With the lst platoon safely through a dangerous mission let us consider the 2nd platoon.
On the 18th of March the 2nd platoon left Ettendorf and proceeded to Oberseebach by way of Surburg and Soultz. At Hoffen it was necessary to put in a bridge. It was the same site where the 2nd platoon of “A” Company 58 had built a bridge on the first drive north in December. The tank had been turned right side up to take out the dead Germans and then moved a short distance from the bridge. Then it was pushed into the stream so it would not block traffic. Now it made an ideal pier for an expedient bridge to permit a speedy passage for our armor.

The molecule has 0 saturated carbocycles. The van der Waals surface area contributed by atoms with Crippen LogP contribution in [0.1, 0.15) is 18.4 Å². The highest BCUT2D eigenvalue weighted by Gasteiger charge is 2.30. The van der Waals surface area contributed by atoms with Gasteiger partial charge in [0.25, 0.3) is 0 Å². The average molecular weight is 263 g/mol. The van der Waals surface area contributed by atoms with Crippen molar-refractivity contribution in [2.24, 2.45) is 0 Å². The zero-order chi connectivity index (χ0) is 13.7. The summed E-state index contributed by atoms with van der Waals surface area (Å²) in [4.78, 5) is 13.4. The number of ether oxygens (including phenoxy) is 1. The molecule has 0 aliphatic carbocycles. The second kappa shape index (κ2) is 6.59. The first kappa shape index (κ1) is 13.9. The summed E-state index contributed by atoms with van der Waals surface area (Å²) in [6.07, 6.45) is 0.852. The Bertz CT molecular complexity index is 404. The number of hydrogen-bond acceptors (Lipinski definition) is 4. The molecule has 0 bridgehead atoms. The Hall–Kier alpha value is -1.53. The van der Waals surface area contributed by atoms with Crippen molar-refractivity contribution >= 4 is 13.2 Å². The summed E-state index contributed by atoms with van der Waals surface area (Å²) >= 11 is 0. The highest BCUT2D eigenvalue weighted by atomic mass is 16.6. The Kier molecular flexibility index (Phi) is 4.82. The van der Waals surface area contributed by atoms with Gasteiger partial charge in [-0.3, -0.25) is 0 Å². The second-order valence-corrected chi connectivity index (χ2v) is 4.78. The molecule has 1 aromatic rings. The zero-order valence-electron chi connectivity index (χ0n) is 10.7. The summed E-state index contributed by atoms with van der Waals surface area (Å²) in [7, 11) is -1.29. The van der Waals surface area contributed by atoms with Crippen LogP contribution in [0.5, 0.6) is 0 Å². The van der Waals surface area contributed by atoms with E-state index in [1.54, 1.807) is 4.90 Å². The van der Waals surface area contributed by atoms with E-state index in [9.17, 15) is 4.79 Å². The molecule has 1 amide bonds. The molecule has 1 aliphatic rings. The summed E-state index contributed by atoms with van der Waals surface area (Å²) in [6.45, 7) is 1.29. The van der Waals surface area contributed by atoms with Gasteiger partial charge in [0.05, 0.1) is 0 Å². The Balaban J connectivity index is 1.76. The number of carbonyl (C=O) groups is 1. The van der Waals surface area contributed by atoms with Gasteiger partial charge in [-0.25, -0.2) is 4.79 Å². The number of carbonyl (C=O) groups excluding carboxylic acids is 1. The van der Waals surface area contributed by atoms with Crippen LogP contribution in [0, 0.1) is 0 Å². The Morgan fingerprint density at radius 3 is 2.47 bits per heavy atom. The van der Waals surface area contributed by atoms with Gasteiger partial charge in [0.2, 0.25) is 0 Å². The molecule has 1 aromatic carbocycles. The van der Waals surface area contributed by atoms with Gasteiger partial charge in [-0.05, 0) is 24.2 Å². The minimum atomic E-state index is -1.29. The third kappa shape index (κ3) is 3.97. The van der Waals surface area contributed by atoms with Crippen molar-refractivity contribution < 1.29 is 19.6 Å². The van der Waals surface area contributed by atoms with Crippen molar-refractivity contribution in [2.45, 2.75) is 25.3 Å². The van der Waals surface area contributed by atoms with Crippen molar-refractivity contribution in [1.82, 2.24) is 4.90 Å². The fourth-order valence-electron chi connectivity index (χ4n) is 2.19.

While the bridge was under construction, Lt Copes and PFC Olpp proceeded to the other end of town to make a further reconnaissance of the bridges there. The bridges were found intact but several mine ﬁelds necessitated the vehicles remaining strictly to the road at that point. Towards sundown it was necessary to remove from a large road crater over aquarter ton of dynamite on the outskirts of Altdorf. ln the same locality, two craterholes of unusally large dimensions had to be filled in; as a result they reached their destination at Oberseebach at a late hour. Early the next morning the platoon proceeded to Altenstadt clearing some of the sideroads and fields of mines to facilitate several paths of progress. On reaching Altenstadt the platoon proceeded to the Lauter River to size up a blown bridge but due to a heavy barrage of rockets and artillery from the retreating enemy, it was inadvisable to proceed with the bridge construction. The platoon proceeded to the outskirts of town waiting there until the barrage quieted down and then proceeded to Wisscmbourg. Quietly bedded down for an hour 'or so on the outskirts of town, the menthought that they would pass the night there.They were mistaken, for at midnight a messenger was sent to find the platoon leader. Their destination was Schweighofen.They readied there at an early hour of the morning. A squad of fourteen men were picked to blow the Dragon teeth. The rest of the men followed them through Schweighofen to be deployed around the tanks on the outskirts of town facing Kapsweyer. The men, at the tank position, preceeded to dig in, however,it was decided to change the tank positions and the men returned to the other end of Schweighofen. Dawn was just breaking and the early hours of daylight added to the weird effects of burning buildings and the confusion of battle. A short while later the men returned from the task of placing their charges of the Dragons teeth. Their story was not ‘unlike that of the 1st platoon. With an exception that they narrowly missed extermination by some close landing shells, that day the men rested up. On the night of the 21st a squad of fourteen men, made up for the most part of the same group that had gone the previous night. returned to the Dragons teeth. Again they struggled with their heavy charges and succeeded in accomplishing their mission without a casualty. This seems remarkable in view ofthe dangers entailed in such an operation. However, the night was not without tragedy. PFC Robert Snodgrass and PFC Nicholas Pusi, like good soldiers, decided to dig themselves a secure position in the ﬁeld on the south edge of Schweighofen. The men had thought themselves secure, then in dead of night a tank retriever moving up in the blackness struck their fox hole. Pusi received a serious back injury and Snodgrass, before he could be reached, had suffocated to death. The whole platoon keenly felt this unexpected loss. That day the remainder of the platoon was engaged in removing mines from the immediate area of Schweighofen. The following night everyone rest up for a strenuous day promised. The plan for the day was as follows.